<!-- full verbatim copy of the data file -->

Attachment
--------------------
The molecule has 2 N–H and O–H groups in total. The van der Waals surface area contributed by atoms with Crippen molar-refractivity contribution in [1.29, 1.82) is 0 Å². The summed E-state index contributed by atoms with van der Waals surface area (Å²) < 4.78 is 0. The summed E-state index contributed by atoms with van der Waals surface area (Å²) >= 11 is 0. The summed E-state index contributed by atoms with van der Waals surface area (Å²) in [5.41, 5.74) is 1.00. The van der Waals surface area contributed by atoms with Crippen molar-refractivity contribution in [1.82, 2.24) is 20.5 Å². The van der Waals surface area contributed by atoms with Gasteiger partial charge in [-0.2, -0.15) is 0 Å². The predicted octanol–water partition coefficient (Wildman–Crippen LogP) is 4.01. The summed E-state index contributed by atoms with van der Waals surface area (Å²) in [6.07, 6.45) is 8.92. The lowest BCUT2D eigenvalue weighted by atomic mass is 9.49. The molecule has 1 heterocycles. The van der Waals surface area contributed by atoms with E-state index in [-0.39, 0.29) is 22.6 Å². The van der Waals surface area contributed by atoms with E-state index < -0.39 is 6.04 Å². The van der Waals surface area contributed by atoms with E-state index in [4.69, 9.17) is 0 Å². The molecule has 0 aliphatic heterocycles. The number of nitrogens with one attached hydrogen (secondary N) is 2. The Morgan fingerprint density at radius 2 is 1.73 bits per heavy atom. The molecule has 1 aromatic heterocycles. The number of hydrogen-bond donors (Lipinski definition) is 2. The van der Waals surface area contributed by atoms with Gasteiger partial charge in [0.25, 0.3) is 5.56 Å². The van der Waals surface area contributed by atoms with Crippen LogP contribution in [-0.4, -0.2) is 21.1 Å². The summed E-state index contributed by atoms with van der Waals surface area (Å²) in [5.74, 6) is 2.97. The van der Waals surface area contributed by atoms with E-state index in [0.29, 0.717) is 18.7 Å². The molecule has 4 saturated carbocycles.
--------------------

The molecule has 2 N–H and O–H groups in total. The van der Waals surface area contributed by atoms with Crippen molar-refractivity contribution in [1.29, 1.82) is 0 Å². The summed E-state index contributed by atoms with van der Waals surface area (Å²) < 4.78 is 0. The summed E-state index contributed by atoms with van der Waals surface area (Å²) >= 11 is 0. The summed E-state index contributed by atoms with van der Waals surface area (Å²) in [5.41, 5.74) is 1.00. The van der Waals surface area contributed by atoms with Crippen molar-refractivity contribution in [1.82, 2.24) is 20.5 Å². The van der Waals surface area contributed by atoms with Gasteiger partial charge in [-0.2, -0.15) is 0 Å². The predicted octanol–water partition coefficient (Wildman–Crippen LogP) is 4.01. The summed E-state index contributed by atoms with van der Waals surface area (Å²) in [6.07, 6.45) is 8.92. The lowest BCUT2D eigenvalue weighted by atomic mass is 9.49. The molecule has 1 heterocycles. The van der Waals surface area contributed by atoms with E-state index in [-0.39, 0.29) is 22.6 Å². The van der Waals surface area contributed by atoms with E-state index < -0.39 is 6.04 Å². The van der Waals surface area contributed by atoms with E-state index in [4.69, 9.17) is 0 Å². The molecule has 0 aliphatic heterocycles. The number of nitrogens with one attached hydrogen (secondary N) is 2. The Morgan fingerprint density at radius 2 is 1.73 bits per heavy atom. The molecule has 1 aromatic heterocycles. The number of hydrogen-bond donors (Lipinski definition) is 2. The van der Waals surface area contributed by atoms with Gasteiger partial charge in [0.25, 0.3) is 5.56 Å². The van der Waals surface area contributed by atoms with Crippen LogP contribution in [-0.4, -0.2) is 21.1 Å². The summed E-state index contributed by atoms with van der Waals surface area (Å²) in [5.74, 6) is 2.97. The van der Waals surface area contributed by atoms with E-state index in [0.29, 0.717) is 18.7 Å². The molecule has 4 saturated carbocycles.